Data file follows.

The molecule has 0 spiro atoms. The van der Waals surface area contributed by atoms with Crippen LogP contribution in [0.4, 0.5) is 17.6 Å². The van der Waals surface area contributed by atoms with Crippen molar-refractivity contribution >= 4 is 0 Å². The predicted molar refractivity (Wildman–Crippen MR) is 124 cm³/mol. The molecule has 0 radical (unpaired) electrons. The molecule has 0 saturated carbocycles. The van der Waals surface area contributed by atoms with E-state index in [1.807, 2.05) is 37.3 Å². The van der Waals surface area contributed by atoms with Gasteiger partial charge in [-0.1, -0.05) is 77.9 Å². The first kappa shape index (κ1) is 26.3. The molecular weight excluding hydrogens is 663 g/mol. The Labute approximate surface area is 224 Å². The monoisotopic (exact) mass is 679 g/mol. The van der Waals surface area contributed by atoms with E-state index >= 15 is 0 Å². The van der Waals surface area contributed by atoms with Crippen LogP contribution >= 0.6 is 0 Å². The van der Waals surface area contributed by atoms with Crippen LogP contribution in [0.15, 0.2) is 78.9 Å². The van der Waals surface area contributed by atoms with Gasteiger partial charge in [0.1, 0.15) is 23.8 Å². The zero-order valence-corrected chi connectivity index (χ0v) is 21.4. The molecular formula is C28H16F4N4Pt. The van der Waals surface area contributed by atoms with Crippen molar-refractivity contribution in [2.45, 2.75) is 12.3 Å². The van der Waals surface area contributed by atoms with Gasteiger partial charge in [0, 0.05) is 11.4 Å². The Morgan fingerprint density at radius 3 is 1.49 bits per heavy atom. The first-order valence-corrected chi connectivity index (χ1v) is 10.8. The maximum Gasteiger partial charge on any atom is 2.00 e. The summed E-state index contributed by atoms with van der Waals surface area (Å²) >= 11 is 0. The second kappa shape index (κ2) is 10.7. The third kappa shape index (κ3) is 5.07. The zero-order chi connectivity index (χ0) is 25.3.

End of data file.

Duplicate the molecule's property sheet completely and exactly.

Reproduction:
The molecule has 0 spiro atoms. The van der Waals surface area contributed by atoms with Crippen LogP contribution in [0.4, 0.5) is 17.6 Å². The van der Waals surface area contributed by atoms with Crippen molar-refractivity contribution >= 4 is 0 Å². The predicted molar refractivity (Wildman–Crippen MR) is 124 cm³/mol. The molecule has 0 radical (unpaired) electrons. The molecule has 0 saturated carbocycles. The van der Waals surface area contributed by atoms with E-state index in [1.807, 2.05) is 37.3 Å². The van der Waals surface area contributed by atoms with Gasteiger partial charge in [-0.1, -0.05) is 77.9 Å². The first kappa shape index (κ1) is 26.3. The molecular weight excluding hydrogens is 663 g/mol. The Labute approximate surface area is 224 Å². The monoisotopic (exact) mass is 679 g/mol. The van der Waals surface area contributed by atoms with E-state index >= 15 is 0 Å². The van der Waals surface area contributed by atoms with Crippen LogP contribution >= 0.6 is 0 Å². The van der Waals surface area contributed by atoms with Crippen LogP contribution in [0.15, 0.2) is 78.9 Å². The van der Waals surface area contributed by atoms with Gasteiger partial charge in [0.1, 0.15) is 23.8 Å². The zero-order valence-corrected chi connectivity index (χ0v) is 21.4. The molecular formula is C28H16F4N4Pt. The van der Waals surface area contributed by atoms with Crippen molar-refractivity contribution in [2.45, 2.75) is 12.3 Å². The van der Waals surface area contributed by atoms with Gasteiger partial charge in [0, 0.05) is 11.4 Å². The Morgan fingerprint density at radius 3 is 1.49 bits per heavy atom. The first-order valence-corrected chi connectivity index (χ1v) is 10.8. The maximum Gasteiger partial charge on any atom is 2.00 e. The summed E-state index contributed by atoms with van der Waals surface area (Å²) >= 11 is 0. The second kappa shape index (κ2) is 10.7. The third kappa shape index (κ3) is 5.07. The zero-order chi connectivity index (χ0) is 25.3.